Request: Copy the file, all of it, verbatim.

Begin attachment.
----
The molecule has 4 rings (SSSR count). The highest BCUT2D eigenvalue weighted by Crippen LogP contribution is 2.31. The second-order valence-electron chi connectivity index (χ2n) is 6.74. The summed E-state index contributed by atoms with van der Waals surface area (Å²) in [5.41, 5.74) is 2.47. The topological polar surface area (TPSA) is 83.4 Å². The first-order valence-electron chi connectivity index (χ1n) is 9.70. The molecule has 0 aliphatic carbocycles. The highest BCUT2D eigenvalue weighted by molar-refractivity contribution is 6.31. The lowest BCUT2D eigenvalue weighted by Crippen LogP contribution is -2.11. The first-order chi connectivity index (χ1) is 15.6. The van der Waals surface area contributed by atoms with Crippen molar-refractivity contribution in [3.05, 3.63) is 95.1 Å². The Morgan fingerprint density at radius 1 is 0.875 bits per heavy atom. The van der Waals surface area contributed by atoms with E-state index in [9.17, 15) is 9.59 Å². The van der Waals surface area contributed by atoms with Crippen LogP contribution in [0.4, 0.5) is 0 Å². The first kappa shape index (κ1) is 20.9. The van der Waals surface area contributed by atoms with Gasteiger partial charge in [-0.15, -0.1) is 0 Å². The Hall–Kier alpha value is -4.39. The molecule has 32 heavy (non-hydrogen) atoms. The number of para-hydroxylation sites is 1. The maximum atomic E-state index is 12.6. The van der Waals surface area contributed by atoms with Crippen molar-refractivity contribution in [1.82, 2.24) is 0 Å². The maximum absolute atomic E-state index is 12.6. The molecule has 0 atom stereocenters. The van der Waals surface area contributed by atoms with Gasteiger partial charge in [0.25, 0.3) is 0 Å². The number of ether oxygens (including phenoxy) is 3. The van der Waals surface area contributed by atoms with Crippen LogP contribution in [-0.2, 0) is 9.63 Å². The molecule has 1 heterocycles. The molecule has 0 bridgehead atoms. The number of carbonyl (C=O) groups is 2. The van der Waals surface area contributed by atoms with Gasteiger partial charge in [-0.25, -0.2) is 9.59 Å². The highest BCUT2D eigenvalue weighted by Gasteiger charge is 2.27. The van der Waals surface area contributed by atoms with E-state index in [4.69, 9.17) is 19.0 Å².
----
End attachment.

The molecule has 4 rings (SSSR count). The highest BCUT2D eigenvalue weighted by Crippen LogP contribution is 2.31. The second-order valence-electron chi connectivity index (χ2n) is 6.74. The summed E-state index contributed by atoms with van der Waals surface area (Å²) in [5.41, 5.74) is 2.47. The topological polar surface area (TPSA) is 83.4 Å². The first-order valence-electron chi connectivity index (χ1n) is 9.70. The molecule has 0 aliphatic carbocycles. The highest BCUT2D eigenvalue weighted by molar-refractivity contribution is 6.31. The lowest BCUT2D eigenvalue weighted by Crippen LogP contribution is -2.11. The first-order chi connectivity index (χ1) is 15.6. The van der Waals surface area contributed by atoms with Crippen molar-refractivity contribution in [3.05, 3.63) is 95.1 Å². The Morgan fingerprint density at radius 1 is 0.875 bits per heavy atom. The van der Waals surface area contributed by atoms with E-state index in [9.17, 15) is 9.59 Å². The van der Waals surface area contributed by atoms with Crippen LogP contribution in [0.4, 0.5) is 0 Å². The first kappa shape index (κ1) is 20.9. The van der Waals surface area contributed by atoms with Gasteiger partial charge in [-0.15, -0.1) is 0 Å². The Hall–Kier alpha value is -4.39. The molecule has 32 heavy (non-hydrogen) atoms. The number of para-hydroxylation sites is 1. The maximum atomic E-state index is 12.6. The van der Waals surface area contributed by atoms with Crippen molar-refractivity contribution in [1.82, 2.24) is 0 Å². The maximum absolute atomic E-state index is 12.6. The molecule has 0 atom stereocenters. The van der Waals surface area contributed by atoms with Gasteiger partial charge in [0.25, 0.3) is 0 Å². The number of ether oxygens (including phenoxy) is 3. The van der Waals surface area contributed by atoms with Crippen LogP contribution in [-0.2, 0) is 9.63 Å². The molecule has 1 heterocycles. The molecule has 0 bridgehead atoms. The number of carbonyl (C=O) groups is 2. The van der Waals surface area contributed by atoms with Gasteiger partial charge in [-0.25, -0.2) is 9.59 Å². The highest BCUT2D eigenvalue weighted by Gasteiger charge is 2.27. The van der Waals surface area contributed by atoms with E-state index in [4.69, 9.17) is 19.0 Å².